The operations staff at Dunkin' Donuts parent Dunkin' Brands talks a lot about "order anxiety" — or the nervous, pressurized feeling that the customer gets making an order when there's a line of people behind them — and how to fix it, said Jason Stuehmer, the digital signage solutions manager at Dunkin' Brands. Dunkin' takes a two-pronged approach, using digital menu boards to standardize the menu and the customer experience from location to location and offering a mobile app that speeds the order transaction.
The digital menu boards help with up-selling and cross-promotions, but they stand out in helping customers make their decisions more quickly.
"The benefit of it being consistent and walking in and knowing exactly how to navigate our menu, being a frequent customer you know going one store to the next store … around the country you're going to have that same similar experience," he said. "We want you in, we want you on your way, and we want you to be running on Dunkin'."
MoneyGram International, the second largest money-transfer company in the world, went the self-service kiosk route to better customer service, according to Yassir Zouiten, senior product manager, global kiosk, for MoneyGram International. In the past, the company had installed red phones to handle overflow and reduce queuing at tellers or agents. But then the phones had queues. So the company decided to pilot self-service kiosks.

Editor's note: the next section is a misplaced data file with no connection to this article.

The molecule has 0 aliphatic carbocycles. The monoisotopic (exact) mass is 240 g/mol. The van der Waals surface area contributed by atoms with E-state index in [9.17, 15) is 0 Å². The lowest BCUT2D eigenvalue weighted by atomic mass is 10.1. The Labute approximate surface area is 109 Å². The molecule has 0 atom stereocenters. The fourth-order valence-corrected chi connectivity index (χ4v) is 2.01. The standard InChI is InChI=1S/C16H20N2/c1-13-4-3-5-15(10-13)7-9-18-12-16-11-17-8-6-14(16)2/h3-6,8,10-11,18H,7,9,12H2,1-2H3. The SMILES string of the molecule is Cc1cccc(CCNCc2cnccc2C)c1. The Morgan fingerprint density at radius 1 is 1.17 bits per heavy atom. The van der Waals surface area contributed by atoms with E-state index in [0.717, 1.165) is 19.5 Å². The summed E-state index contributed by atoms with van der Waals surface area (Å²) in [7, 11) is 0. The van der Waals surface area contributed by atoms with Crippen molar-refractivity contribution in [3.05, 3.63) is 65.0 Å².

In the initial 15-store pilot, the company was hoping for around an 80 percent adoption rate, but also didn't want customers to feel forced, so it also posted an 800 number they could call if they preferred, Zouiten said. Adoption was over 90 percent.
But MoneyGram wasn't finished there; it continues to improve and upgrade the system, he said, but paying attention to where people have problems. If customers tend to abandon a transaction at a certain screen, for example, perhaps that screen can be improved or moved to the beginning of the transaction so not as much time is spent at the kiosk prior to abandonment. "We're constantly looking at data," he said.
And other than an improved customer experience, data may be the key benefit brands can derive from CX technologies. Because data allows targeting, and targeting allows for a more personalized experience and brand relationship with customers. Since the order and payment can all be carried out in the Dunkin' app, Dunkin' then knows what, when and how its customers buy. So they can target to change that behavior and sell more of something the customer doesn't normally buy or target to reward the behavior to continue their healthy relationship. Taco Bell can do the same, or it can add gamification to enhance the experience for its video gamer fanbase. And MoneyGram's kiosks can learn from previous transactions to make future ones easier and faster. Customer's happer; brand's happier. Everyone wins.
Christopher is the managing director of the Interactive Customer Experience Association and former editor of DigitalSignageToday.com. A longtime freelance writer and reporter, he's bringing a fresh perspective and critical take on the industry.www